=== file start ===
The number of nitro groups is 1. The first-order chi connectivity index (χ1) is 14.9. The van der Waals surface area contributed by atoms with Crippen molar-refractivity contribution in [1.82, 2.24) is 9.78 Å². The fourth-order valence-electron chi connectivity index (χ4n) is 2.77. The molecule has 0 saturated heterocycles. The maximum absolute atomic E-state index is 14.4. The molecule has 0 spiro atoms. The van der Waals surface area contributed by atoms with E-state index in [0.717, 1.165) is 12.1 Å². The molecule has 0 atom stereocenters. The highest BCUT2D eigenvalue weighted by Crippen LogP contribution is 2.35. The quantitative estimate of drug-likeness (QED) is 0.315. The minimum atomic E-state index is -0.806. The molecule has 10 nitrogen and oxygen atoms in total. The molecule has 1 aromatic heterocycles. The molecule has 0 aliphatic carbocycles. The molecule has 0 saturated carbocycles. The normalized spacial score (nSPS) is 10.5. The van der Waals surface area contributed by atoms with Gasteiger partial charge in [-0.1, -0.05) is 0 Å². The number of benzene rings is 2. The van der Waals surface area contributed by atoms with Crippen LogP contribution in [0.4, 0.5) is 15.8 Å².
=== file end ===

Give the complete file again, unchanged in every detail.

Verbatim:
The number of nitro groups is 1. The first-order chi connectivity index (χ1) is 14.9. The van der Waals surface area contributed by atoms with Crippen molar-refractivity contribution in [1.82, 2.24) is 9.78 Å². The fourth-order valence-electron chi connectivity index (χ4n) is 2.77. The molecule has 0 saturated heterocycles. The maximum absolute atomic E-state index is 14.4. The molecule has 0 spiro atoms. The van der Waals surface area contributed by atoms with E-state index in [0.717, 1.165) is 12.1 Å². The molecule has 0 atom stereocenters. The highest BCUT2D eigenvalue weighted by Crippen LogP contribution is 2.35. The quantitative estimate of drug-likeness (QED) is 0.315. The minimum atomic E-state index is -0.806. The molecule has 10 nitrogen and oxygen atoms in total. The molecule has 1 aromatic heterocycles. The molecule has 0 aliphatic carbocycles. The molecule has 0 saturated carbocycles. The normalized spacial score (nSPS) is 10.5. The van der Waals surface area contributed by atoms with Gasteiger partial charge in [-0.1, -0.05) is 0 Å². The number of benzene rings is 2. The van der Waals surface area contributed by atoms with Crippen LogP contribution in [0.4, 0.5) is 15.8 Å².